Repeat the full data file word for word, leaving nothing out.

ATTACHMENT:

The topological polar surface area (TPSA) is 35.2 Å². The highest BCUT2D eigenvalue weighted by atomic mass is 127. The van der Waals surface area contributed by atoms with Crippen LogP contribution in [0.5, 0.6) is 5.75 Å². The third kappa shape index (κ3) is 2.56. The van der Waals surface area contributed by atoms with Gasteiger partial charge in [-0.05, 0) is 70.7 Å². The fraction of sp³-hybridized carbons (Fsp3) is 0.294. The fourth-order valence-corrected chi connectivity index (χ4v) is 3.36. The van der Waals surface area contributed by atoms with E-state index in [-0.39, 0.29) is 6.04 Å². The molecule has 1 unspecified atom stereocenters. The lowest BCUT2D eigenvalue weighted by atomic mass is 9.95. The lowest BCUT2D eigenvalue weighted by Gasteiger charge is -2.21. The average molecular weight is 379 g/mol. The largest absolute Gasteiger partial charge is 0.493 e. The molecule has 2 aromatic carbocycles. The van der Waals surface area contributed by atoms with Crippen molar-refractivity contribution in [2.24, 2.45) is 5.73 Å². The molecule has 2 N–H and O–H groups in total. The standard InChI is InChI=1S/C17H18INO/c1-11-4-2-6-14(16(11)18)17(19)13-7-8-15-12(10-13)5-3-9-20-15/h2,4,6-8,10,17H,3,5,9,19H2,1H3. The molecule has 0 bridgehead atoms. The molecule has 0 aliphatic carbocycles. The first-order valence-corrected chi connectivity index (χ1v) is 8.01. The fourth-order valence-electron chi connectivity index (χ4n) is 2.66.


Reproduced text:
The topological polar surface area (TPSA) is 35.2 Å². The highest BCUT2D eigenvalue weighted by atomic mass is 127. The van der Waals surface area contributed by atoms with Crippen LogP contribution in [0.5, 0.6) is 5.75 Å². The third kappa shape index (κ3) is 2.56. The van der Waals surface area contributed by atoms with Gasteiger partial charge in [-0.05, 0) is 70.7 Å². The fraction of sp³-hybridized carbons (Fsp3) is 0.294. The fourth-order valence-corrected chi connectivity index (χ4v) is 3.36. The van der Waals surface area contributed by atoms with E-state index in [-0.39, 0.29) is 6.04 Å². The molecule has 1 unspecified atom stereocenters. The lowest BCUT2D eigenvalue weighted by atomic mass is 9.95. The lowest BCUT2D eigenvalue weighted by Gasteiger charge is -2.21. The average molecular weight is 379 g/mol. The largest absolute Gasteiger partial charge is 0.493 e. The molecule has 2 aromatic carbocycles. The van der Waals surface area contributed by atoms with Crippen molar-refractivity contribution in [2.24, 2.45) is 5.73 Å². The molecule has 2 N–H and O–H groups in total. The standard InChI is InChI=1S/C17H18INO/c1-11-4-2-6-14(16(11)18)17(19)13-7-8-15-12(10-13)5-3-9-20-15/h2,4,6-8,10,17H,3,5,9,19H2,1H3. The molecule has 0 bridgehead atoms. The molecule has 0 aliphatic carbocycles. The first-order valence-corrected chi connectivity index (χ1v) is 8.01. The fourth-order valence-electron chi connectivity index (χ4n) is 2.66.